- Treatment options including:
- Infertility services for paraplegics
Intracytoplasmic sperm injection (ICSI) is a procedure that has revolutionized the treatment of male infertility. During this procedure, a single sperm is injected directly into the partner's egg. As a result, men with a failed vasectomy reversal or with a congenital (from birth) absence of the vas deferens now have a high chance of fatherhood without using donor sperm. This procedure has decreased the need for donor sperm and almost eliminated the concept of untreatable male infertility.
Intrauterine insemination is a relatively "low-tech" assisted reproductive technology (ART) that involves depositing a large number of specially processed sperm into the uterus at the optimal point in the menstrual cycle.
A normal ejaculate contains over 40 million sperm. Of this large number, only a few hundred will reach the fallopian tubes. If there is not enough normal sperm produced within an ejaculate, then there may be too few sperm reaching the fallopian tubes. IUI's intent is to create a higher concentration of sperm in the fallopian tubes to increase the likelihood of fertilizing an egg.
Learn more about intrauterine insemination.
Azoospermia can cause serious problems with sperm production and transfer, ultimately preventing a man's sperm from entering his ejaculate. This can make pregnancy very difficult, if not impossible.
Men with azoospermia generally have no symptoms and the condition can only be diagnosed through a sperm count. There are two types of azoospermia:
- Obstructive Azoospermia: Occurs when a blockage in the duct system prevents sperm from mixing with semen. These obstructions may be present in the vas deferens or epididymis and account for 40 percent of azoospermia cases.
- Non-Obstructive Azoospermia: Occurs when there is a problem with the body's production of sperm. It is often the result of hormonal imbalances. Non-obstructive azoospermia accounts for 60 percent of azoospermia cases.
Penn Fertility Care works in collaboration with Penn Urology to offer the latest techniques in treating azoospermia. These include:
- PESA: Percutaneous epididymal sperm aspiration, a procedure for men with either congenital or acquired obstructions causing an absence of sperm in the ejaculate (obstructive azoospermia). This procedure involves local anesthesia and does not require an incision or hospitalization. The amount of sperm collected through PESA is sufficient to assure the fertilization of an egg and for freezing. PESA is less expensive than other infertility procedures and offers the patient a quick recovery.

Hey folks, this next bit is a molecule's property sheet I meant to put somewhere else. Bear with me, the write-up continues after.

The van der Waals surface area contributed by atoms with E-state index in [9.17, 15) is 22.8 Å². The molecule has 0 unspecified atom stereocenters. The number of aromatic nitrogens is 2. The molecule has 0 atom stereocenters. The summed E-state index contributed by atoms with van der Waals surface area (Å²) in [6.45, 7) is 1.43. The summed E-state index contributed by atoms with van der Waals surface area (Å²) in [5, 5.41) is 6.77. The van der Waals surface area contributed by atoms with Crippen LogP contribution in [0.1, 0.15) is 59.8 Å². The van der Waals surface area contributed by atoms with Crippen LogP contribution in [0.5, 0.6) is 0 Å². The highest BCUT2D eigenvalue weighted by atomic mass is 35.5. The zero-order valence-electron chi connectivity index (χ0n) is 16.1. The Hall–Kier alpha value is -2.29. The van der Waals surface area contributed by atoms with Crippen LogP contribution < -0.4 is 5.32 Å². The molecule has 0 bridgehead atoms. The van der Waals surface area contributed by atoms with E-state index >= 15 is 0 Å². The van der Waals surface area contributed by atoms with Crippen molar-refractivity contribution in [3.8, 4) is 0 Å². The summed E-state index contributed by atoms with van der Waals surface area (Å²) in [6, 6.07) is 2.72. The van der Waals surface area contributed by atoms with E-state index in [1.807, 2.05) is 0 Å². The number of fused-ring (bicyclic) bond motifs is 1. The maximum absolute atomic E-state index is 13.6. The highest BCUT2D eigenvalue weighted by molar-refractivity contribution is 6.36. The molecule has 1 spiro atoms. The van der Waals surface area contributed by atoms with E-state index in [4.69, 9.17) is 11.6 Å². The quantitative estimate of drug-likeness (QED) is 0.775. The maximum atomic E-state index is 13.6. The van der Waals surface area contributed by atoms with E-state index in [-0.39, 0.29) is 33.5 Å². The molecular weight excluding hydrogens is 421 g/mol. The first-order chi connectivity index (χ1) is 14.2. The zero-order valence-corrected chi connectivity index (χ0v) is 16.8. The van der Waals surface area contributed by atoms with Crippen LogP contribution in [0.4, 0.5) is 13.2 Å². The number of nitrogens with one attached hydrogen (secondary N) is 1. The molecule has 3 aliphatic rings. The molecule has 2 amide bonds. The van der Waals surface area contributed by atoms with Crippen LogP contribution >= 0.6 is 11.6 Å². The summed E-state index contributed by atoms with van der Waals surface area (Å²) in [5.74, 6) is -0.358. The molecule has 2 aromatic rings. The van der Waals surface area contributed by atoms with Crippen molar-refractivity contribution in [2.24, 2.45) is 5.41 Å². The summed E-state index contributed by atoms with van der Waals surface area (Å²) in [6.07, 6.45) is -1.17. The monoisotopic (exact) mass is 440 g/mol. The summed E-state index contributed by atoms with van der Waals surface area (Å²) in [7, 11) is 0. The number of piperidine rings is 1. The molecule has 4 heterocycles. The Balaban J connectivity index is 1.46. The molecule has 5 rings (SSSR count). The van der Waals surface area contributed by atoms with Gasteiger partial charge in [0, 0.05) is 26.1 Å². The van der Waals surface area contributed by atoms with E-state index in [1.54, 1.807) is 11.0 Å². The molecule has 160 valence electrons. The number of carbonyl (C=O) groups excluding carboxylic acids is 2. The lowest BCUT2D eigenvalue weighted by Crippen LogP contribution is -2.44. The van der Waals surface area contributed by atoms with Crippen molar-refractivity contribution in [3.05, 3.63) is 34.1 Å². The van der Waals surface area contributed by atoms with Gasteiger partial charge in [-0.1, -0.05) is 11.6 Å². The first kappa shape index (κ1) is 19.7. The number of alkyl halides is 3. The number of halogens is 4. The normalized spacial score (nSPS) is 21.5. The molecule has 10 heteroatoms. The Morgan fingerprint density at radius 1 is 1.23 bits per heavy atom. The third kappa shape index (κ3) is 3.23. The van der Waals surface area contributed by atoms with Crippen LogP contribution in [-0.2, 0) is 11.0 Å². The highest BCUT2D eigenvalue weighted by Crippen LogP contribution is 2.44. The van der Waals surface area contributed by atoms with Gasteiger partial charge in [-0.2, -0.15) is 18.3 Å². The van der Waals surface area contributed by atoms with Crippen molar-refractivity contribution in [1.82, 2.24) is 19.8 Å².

- TESE: Testicular sperm extraction, a procedure for men who do not have sperm in the epididymis. TESE is an effective procedure used to retrieve sperm by performing a testicular biopsy. The testicular biopsy is a minor surgical procedure and can be performed on an outpatient basis.
- Both of these procedures allow doctors to freeze unejaculated sperm for future use.
A vasectomy reversal is a surgical procedure used to reverse the effects of a vasectomy. Approximately 5 percent of American males undergo a vasectomy. Of that number, some 2-3 percent choose to reverse the procedure.
If the reversal is performed within 10 years of the vasectomy, the rate of successful reversal is about 60 to 75 percent. After 15 years, however, it drops to about 30 percent. Fortunately, surgical reversal is no longer the only way to obtain sperm from men who have undergone a vasectomy. With PESA and TESE procedures, Penn Fertility Care is able to obtain sperm about 98 percent of the time.
Incompetent or inadequate valves within the veins along the spermatic cord cause a varicocele. The abnormal valves obstruct normal blood flow causing a backup of blood, resulting in enlargement of the veins. Varicoceles usually develop slowly and usually have no symptoms. Varicoceles are a common cause of infertility in men.
The main technique for treating a varicocele is called internal spermatic venography and embolization. This radiological procedure involves plugging the affected vein with a coil. It is similar to a needle puncture to draw blood, requiring only a local anesthetic. Both the right and left sides can be fixed through one puncture. Patients can return to normal activities within 48 hours. Correction of the varicocele frequently improves the likelihood of pregnancy.
To learn more about varicocele and varicocele embolization, visit Penn's Interventional Radiology Web site.
Penn Fertility Care works in conjunction with the Male Fertility Program and Microsurgery Section in the Division of Urology at the Hospital of the University of Pennsylvania. Penn experts have extensive clinical experience in male infertility and have particular expertise in microsurgical reconstruction of the male reproductive tract.
Penn Urology offers the following services:
- Scrotal ultrasound
- Transrectal ultrasound
- Endorectal MRI
- Doppler studies
- Vasectomy reversal
- Varicocele surgery (vasovasostomy or vasoepididymostomy)
- Seminal vesicle surgery
- Transurethral resections for ejaculatory duct blockage
For more information, please visit Penn Urology.
Penn Fertility Care uses two methods to obtain sperm from paraplegics who have either failed or do not want to try electroejaculation and vibratory stimulation. One technique is testicular sperm extraction (TESE) and the other technique is called seminal tract washout (STW). With this method, sperm is flushed from the vas deferens into the bladder where it is collected.
Need an appointment? Request one online 24 hours/day, 7 days/week or call 800-789-PENN (7366) to speak to a referral counselor.